To be able to get Isla safe, her Iv Lidocaine needed turning down and replacing with an oral version of the same drug, Mexiletine. The guidance from Dr Knilans had led the Alder Hey team to this point but it was now in their hands. Mexiletine requires a blood serum level of 0.6-2.0 to be therapeutic. It was introduced into Isla’s system in a tiny amount, 4 times a day. After 3 doses they began to turn down her Lidocaine. This is where we ran into trouble.
We could see it going wrong. Given that a plan was in place and Isla wasn’t ventilated her move to HDU was imminent. I remember sitting in the room, looking at Isla’s ecg monitor and crying and telling the nurse that it wasn’t right that she was going to have a Torsades because they hadn’t got the balance right. I was told this would take time. An advanced nurse practitioner, Isla’s doctor for the day, came in to talk to me and I asked her what the plan was for if she didn’t come out the rhythm. If they didn’t increase either her Mexiletine or her Lidocaine she was going to die. Well either Isla is a daddy’s girl and had her daddy’s back or she just didn’t want me to look stupid in front of the medical team. Either that or she has a tremendous sense of irony. So as I was saying to the ANP that they were killing her, Isla went into a rhythm. She didn’t come out of it.
The emergency buzzer was pulled and the crash team appeared. I left the room screaming. Partly because I was so angry, partly because I was terrified. I went into the interview room my wife had gone to a few minutes before, when it had started to look wrong. I didn’t need to say anything. She had heard the buzzer and knew it was for Isla. We sat and cried. What seemed like hours later, but probably minutes, a doctor appeared and let us know that Isla had received 2 shocks and was back stable in a normal rhythm. They were going to increase her Lidocaine and start again.
As a precaution they left Isla fitted up with defib pads and the machine bedside. It was both reassuring and a reminder that they really didn’t have a clue what they were doing. I had to do more. They needed more help.
I doubled my search on Google to find anything that might help but turns out I’d read every article on the first 10 pages of results. I turned my attention to Facebook. There it was. A LQT3 group! It was still a relatively new group that had only really become active just before Isla was born. On there was a wealth of knowledge from people who had children with LQT3, had cardiac arrests, were taking Mexiletine. About 99% of these people were in America and it seemed they all went to and recommended one doctor, Dr Ackerman. Talking to the LQT3 group was particularly reassuring and they coached us through some of our darkest moments, giving us hope with their own stories of survival.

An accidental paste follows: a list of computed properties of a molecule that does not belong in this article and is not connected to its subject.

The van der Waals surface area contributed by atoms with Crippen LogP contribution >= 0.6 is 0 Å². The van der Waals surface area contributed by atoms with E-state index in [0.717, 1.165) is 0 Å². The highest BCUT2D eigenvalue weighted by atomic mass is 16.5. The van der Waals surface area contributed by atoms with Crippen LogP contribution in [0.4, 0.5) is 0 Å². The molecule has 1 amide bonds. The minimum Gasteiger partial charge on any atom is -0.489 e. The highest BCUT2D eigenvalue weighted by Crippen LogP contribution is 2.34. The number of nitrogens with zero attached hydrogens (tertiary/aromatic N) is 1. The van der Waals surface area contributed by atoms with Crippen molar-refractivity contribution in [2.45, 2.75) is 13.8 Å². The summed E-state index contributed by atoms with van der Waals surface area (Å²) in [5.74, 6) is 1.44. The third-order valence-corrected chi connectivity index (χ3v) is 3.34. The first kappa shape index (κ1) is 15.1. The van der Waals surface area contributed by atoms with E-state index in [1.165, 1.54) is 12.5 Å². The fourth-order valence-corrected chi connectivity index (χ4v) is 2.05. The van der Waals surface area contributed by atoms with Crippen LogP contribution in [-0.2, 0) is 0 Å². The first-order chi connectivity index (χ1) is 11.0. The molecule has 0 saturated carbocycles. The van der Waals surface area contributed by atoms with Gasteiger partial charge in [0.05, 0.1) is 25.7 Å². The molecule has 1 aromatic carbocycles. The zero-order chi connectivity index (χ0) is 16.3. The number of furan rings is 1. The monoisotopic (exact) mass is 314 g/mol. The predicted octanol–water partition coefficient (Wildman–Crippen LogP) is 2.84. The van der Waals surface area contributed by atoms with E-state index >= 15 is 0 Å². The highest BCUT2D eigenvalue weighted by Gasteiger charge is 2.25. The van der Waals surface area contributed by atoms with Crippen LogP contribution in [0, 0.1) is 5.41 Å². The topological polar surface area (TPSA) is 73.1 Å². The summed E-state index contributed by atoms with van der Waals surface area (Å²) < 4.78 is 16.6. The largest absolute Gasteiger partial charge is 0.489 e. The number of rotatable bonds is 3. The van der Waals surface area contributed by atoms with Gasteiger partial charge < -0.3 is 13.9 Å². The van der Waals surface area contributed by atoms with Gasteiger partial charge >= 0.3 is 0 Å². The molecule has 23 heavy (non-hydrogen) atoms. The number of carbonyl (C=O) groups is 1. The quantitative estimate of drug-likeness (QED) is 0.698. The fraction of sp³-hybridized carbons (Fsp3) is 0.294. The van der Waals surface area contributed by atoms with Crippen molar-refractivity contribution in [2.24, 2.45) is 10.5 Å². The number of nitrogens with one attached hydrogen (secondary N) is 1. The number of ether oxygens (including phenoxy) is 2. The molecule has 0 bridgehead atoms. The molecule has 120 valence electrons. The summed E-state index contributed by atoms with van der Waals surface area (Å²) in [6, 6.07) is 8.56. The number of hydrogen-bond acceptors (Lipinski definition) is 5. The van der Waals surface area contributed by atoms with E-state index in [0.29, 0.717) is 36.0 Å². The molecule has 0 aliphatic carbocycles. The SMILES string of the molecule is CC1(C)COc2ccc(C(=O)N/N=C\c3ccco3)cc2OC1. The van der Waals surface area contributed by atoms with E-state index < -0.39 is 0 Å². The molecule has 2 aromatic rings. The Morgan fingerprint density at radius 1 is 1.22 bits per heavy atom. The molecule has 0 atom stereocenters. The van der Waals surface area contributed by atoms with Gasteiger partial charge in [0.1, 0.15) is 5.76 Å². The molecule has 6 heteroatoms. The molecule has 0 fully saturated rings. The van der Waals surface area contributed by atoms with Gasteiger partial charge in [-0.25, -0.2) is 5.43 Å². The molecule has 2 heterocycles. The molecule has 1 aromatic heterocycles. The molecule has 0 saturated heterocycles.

On the off chance Dr Ackerman would help a desperate dad, I emailed him and gave him the whole story. Obviously the abridged version… not the whole shebang you’ve been subjected to.
He replied almost instantly telling me that the doctors had to get the Mexiletine therapeutic before turning down her Lidocaine. My wife spent the night that night writing down a summary of the things we had learned from our new friends on Facebook and Dr Ackerman. We forced this information down the doctors throats… not literally, although it was tempting. One of the cardiologists did sit down with us and listen but the plan was still just my plan and the notes stuck in Isla’s file.
To put things in some context, Mexiletine is a very rare drug. It was actually imported from the US and hadn’t been used in the hospital for 30 years. Being so rare and specialised the only place in the country it can be analysed is in Cardiff’s toxicology labs and as so few samples of it are ever analysed it was a 2 weeks turn around between results. After daily phone calls and pressure to emphasise the urgency of Isla’s blood sample, Isla’s blood results came back. Her Mexiletine level didn’t even register. It wasn’t a shock (bad word choice) that she couldn’t manage with the decreased Lidocaine. They tried again to titrate the drugs. More caution was taken this time, waiting 3 days between sending off results. Cardiff were now aware of our predicament and the need for a quick response. Unfortunately the cautious approach to titrating the drugs didn’t last long. A week after her cardiac arrest and shock, Isla was transferred to HDU.